Saturday, 10 April 2010

Incidence of Childhood Cancer in Rural India

Although 70% of the Indian population lives in villages, we have relatively little real information about cancer in them as most of the population-based cancer registries (PBCRs) are urban. The incidence and mortality patterns of these urban PBCRs cannot provide an accurate picture for the entire country as the environmental exposures and the gene-environment interactions leading to cancer could be substantially different within different part of India.

In such a context the first report of the rural PBCR at Dindigul Ambilikkai in Tamil Nadu provides us useful information about cancer incidence (including childhood cancer incidence) in rural India (Ref - Swaminathan et al, Cancer Epidemiology, Nov 2009). The reported incidence of cancer in boys less than 15 years of age of 56 million person years and in girls of 46 million person years is similar to reports from the two other rural PBCRs in India and much less than that reported from the urban PBCRs in India and from other parts of the world (Ref - Arora et al, Indian Journal of Cancer, Oct-Dec 2009).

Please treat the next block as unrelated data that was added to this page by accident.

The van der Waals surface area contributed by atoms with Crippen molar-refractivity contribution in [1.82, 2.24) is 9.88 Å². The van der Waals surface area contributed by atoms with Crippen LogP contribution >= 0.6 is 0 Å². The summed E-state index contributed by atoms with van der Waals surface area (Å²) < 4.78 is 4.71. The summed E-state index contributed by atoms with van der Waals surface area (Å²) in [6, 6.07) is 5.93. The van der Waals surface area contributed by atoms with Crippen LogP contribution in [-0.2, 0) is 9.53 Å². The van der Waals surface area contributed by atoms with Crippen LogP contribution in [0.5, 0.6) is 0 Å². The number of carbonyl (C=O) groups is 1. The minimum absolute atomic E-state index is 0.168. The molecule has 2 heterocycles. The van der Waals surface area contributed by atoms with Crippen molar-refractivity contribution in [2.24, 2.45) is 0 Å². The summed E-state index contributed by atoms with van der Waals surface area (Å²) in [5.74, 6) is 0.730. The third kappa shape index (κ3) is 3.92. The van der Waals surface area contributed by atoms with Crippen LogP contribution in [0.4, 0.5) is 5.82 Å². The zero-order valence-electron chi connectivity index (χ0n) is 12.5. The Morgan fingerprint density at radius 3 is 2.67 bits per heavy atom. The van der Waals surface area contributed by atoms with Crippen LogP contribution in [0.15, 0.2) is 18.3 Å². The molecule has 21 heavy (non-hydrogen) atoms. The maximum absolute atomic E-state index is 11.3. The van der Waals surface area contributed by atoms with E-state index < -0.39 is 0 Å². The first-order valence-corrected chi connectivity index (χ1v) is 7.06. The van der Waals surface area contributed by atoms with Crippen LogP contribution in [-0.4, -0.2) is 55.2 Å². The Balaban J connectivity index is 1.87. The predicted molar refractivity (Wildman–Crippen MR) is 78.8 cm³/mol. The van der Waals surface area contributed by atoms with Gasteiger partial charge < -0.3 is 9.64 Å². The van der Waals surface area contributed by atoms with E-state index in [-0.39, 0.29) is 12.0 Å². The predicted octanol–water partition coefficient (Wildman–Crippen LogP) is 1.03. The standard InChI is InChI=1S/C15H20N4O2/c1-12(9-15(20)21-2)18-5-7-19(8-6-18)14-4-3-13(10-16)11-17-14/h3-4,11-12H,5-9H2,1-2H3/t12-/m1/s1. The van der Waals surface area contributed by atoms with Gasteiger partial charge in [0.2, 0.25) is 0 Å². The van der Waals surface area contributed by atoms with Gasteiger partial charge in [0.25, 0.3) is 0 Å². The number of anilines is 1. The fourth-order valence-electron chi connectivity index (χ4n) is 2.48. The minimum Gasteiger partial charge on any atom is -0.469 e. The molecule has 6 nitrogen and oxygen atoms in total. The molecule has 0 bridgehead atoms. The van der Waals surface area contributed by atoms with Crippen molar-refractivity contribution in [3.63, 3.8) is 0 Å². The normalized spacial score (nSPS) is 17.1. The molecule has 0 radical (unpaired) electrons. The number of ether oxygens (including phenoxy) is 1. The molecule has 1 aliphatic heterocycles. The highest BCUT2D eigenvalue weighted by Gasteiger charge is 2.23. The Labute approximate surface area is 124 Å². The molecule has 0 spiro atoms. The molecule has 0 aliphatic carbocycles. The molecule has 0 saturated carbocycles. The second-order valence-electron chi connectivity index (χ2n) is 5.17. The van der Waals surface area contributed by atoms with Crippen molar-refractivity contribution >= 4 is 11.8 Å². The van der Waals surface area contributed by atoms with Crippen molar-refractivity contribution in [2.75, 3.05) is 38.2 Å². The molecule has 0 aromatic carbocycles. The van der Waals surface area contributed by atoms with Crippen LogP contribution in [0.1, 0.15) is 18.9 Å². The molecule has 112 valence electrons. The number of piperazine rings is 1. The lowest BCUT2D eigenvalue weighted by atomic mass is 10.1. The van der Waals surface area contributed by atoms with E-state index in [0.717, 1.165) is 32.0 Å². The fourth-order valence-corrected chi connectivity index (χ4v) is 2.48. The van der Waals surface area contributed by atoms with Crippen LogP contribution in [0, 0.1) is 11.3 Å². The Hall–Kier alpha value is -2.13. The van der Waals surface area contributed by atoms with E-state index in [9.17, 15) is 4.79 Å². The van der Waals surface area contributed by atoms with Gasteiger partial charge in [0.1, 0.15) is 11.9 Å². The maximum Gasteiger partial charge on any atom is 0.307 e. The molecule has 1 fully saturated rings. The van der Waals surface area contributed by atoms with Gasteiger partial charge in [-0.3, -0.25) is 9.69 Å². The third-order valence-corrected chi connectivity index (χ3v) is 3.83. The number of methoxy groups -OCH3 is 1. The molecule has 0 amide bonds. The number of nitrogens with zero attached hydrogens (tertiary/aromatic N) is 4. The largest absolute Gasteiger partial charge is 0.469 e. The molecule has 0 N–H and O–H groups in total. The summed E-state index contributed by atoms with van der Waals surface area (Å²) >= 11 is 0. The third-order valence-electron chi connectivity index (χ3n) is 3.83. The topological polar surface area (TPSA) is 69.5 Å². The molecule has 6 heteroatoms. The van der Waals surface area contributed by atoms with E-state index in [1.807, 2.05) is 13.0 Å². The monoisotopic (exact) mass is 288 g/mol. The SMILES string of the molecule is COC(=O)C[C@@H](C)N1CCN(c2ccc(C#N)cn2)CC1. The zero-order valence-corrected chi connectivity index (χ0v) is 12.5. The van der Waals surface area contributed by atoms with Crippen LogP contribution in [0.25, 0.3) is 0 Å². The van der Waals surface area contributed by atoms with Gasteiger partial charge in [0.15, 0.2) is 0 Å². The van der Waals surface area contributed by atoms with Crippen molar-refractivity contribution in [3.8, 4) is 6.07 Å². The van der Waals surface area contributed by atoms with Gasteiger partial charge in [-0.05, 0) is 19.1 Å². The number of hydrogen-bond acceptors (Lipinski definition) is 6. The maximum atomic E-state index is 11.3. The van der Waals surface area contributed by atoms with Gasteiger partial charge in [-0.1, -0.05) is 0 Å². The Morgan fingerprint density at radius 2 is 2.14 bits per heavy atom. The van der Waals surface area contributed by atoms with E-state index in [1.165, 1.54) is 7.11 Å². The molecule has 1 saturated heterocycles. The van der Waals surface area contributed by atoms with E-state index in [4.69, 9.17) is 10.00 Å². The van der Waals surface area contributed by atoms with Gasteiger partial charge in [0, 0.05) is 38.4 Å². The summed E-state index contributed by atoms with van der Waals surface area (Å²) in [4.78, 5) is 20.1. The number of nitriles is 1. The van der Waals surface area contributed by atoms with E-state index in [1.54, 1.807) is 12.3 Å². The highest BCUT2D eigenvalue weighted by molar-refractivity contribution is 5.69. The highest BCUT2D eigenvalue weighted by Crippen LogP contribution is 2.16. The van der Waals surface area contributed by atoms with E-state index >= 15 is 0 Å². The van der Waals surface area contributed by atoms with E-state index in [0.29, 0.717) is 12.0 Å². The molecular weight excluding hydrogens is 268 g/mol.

Under-diagnosis (and consequently under-registration) of childhood cancer due to lack of adequate access to diagnostic and clinical services is likely to be the main reason for the lower incidence of childhood cancer seen in rural India (Ref - Arora, Cancer Epidemiology, Feb 2010) and (Ref - Swaminathan et al, Cancer Epidemiology, Feb 2010)

1 comment:

  1. It will be useful if you could let us know the signs and symptoms that can help us recognize cancer in children, as and when they get infected.